Coal prices hit 30-month high as Newcastle cargoes surge over $80


Key thermal coal prices have jumped to fresh two-and-a-half year highs as stricter rules in China for transporting the world’s most important power generation fuel add to the impact of earlier Chinese caps on coal mining.

Coal prices began to soar after China introduced regulations to rein in rampant overcapacity in April, limiting the numbers of days that miners can operate.

Prices were given a further boost in late September when China’s Transport Ministry introduced stricter land transport rules, pushing up freight costs.

“The new rules are expected to effectively crack down on freight over-loading by setting up higher standards, imposing stronger penalty and enhancing inspections,” Citi said in a note to clients at the end of September.

The biggest impact has been on Australian coal, the main price benchmark for the Asia/Pacific region, and a core supplier to China.

Australian prompt Newcastle cargo prices have shot up 12.8 percent since the end of September to $82 per tonne, their highest level since January 2014. Newcastle cargo prices are up 68.4 percent from their multi-year lows last January.

China’s new policies had left the world’s biggest coal consumer “desperately short” of supplies at a time when demand seasonally strengthens ahead of winter, a trader said.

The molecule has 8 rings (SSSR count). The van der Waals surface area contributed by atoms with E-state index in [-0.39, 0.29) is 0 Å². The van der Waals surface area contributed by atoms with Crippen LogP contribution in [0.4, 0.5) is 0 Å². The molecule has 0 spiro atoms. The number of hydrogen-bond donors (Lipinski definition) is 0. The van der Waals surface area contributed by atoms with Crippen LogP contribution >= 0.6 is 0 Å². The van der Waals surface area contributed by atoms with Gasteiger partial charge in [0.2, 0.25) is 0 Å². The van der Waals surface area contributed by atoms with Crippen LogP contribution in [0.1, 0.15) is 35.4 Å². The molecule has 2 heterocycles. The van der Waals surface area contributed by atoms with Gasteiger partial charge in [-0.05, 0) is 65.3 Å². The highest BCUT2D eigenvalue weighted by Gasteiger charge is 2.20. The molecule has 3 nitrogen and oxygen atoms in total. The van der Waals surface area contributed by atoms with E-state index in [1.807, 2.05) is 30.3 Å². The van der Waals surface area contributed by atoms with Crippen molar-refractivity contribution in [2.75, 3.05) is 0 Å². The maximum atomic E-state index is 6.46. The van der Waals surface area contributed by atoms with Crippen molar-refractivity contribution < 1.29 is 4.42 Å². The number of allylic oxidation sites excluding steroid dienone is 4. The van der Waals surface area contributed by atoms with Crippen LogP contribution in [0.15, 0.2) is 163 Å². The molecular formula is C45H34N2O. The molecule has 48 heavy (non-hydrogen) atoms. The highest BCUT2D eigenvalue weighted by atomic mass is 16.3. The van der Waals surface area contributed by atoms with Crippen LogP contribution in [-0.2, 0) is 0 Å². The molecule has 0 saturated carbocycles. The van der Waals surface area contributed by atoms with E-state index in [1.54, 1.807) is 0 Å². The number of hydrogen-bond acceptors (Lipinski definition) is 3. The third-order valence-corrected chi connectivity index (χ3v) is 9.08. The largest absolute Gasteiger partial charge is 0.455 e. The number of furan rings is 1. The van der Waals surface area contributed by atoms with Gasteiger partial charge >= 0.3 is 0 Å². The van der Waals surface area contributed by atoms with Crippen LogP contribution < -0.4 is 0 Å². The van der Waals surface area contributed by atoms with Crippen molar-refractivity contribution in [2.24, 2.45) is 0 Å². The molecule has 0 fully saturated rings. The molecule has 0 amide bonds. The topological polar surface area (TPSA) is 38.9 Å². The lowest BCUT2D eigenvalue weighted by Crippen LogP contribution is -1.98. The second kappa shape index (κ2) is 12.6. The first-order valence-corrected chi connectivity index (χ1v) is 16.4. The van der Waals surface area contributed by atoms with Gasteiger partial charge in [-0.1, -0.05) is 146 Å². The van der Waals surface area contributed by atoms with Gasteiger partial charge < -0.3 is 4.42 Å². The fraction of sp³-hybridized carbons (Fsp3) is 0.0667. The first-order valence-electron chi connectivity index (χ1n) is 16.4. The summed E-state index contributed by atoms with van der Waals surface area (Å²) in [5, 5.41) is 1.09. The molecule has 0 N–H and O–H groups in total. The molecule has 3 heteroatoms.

Thermal coal imports surged in August, rising 20 percent month-on-month to 20 million tonnes.

But Morgan Stanley said that it was possible that domestic Chinese coal supplies would rise sharply in October and November in order to prevent a supply shortfall, and that this “would be a short-term bear point for all coal prices.”

In a move aimed at boosting local supplies, China last week ordered major mines to raise thermal coal output by another 500,000 tonnes per day.


Despite the near-term price downside risk, there are other supportive factors, including firm demand from developed markets like South Korea, and across most emerging markets, as well as output cuts in Indonesia and Australia.

This has also pushed up other physical coal price benchmarks.

South African Richards Bay prompt cargo prices are up over 10 percent since the end of September to $73.30 per tonne, their highest level since July 2014, and up 47 percent from their Q1 2016 lows.

In Europe, coal import prices into Amsterdam, Rotterdam or Antwerp (ARA) are up 12.9 percent since the end of September to $71 per tonne, their highest level since December 2014, and up 69 percent from Q1 2016 lows.

The physical coal price rally has also affected the futures market, where API2 2017 coal prices are up almost 74 percent this year at $63.40 a tonne.

Source: Reuters 

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